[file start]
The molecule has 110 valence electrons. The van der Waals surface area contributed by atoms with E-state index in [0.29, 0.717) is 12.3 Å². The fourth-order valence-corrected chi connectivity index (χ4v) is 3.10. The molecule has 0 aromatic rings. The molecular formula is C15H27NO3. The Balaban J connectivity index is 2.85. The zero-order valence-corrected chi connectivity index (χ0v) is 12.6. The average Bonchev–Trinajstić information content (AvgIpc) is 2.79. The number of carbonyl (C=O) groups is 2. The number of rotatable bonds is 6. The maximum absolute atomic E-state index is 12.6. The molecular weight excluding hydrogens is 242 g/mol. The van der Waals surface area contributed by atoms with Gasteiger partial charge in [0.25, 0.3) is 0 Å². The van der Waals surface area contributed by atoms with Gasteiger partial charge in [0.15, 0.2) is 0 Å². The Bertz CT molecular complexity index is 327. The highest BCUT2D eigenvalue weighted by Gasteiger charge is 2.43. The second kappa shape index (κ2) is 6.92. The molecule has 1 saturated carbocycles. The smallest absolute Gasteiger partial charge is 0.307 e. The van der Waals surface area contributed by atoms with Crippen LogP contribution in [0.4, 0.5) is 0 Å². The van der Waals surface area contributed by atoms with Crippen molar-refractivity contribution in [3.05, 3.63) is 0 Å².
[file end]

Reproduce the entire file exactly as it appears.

The molecule has 110 valence electrons. The van der Waals surface area contributed by atoms with E-state index in [0.29, 0.717) is 12.3 Å². The fourth-order valence-corrected chi connectivity index (χ4v) is 3.10. The molecule has 0 aromatic rings. The molecular formula is C15H27NO3. The Balaban J connectivity index is 2.85. The zero-order valence-corrected chi connectivity index (χ0v) is 12.6. The average Bonchev–Trinajstić information content (AvgIpc) is 2.79. The number of carbonyl (C=O) groups is 2. The number of rotatable bonds is 6. The maximum absolute atomic E-state index is 12.6. The molecular weight excluding hydrogens is 242 g/mol. The van der Waals surface area contributed by atoms with Gasteiger partial charge in [0.25, 0.3) is 0 Å². The van der Waals surface area contributed by atoms with Gasteiger partial charge in [0.15, 0.2) is 0 Å². The Bertz CT molecular complexity index is 327. The highest BCUT2D eigenvalue weighted by Gasteiger charge is 2.43. The second kappa shape index (κ2) is 6.92. The molecule has 1 saturated carbocycles. The smallest absolute Gasteiger partial charge is 0.307 e. The van der Waals surface area contributed by atoms with Crippen LogP contribution in [0.4, 0.5) is 0 Å². The van der Waals surface area contributed by atoms with Crippen molar-refractivity contribution in [3.05, 3.63) is 0 Å².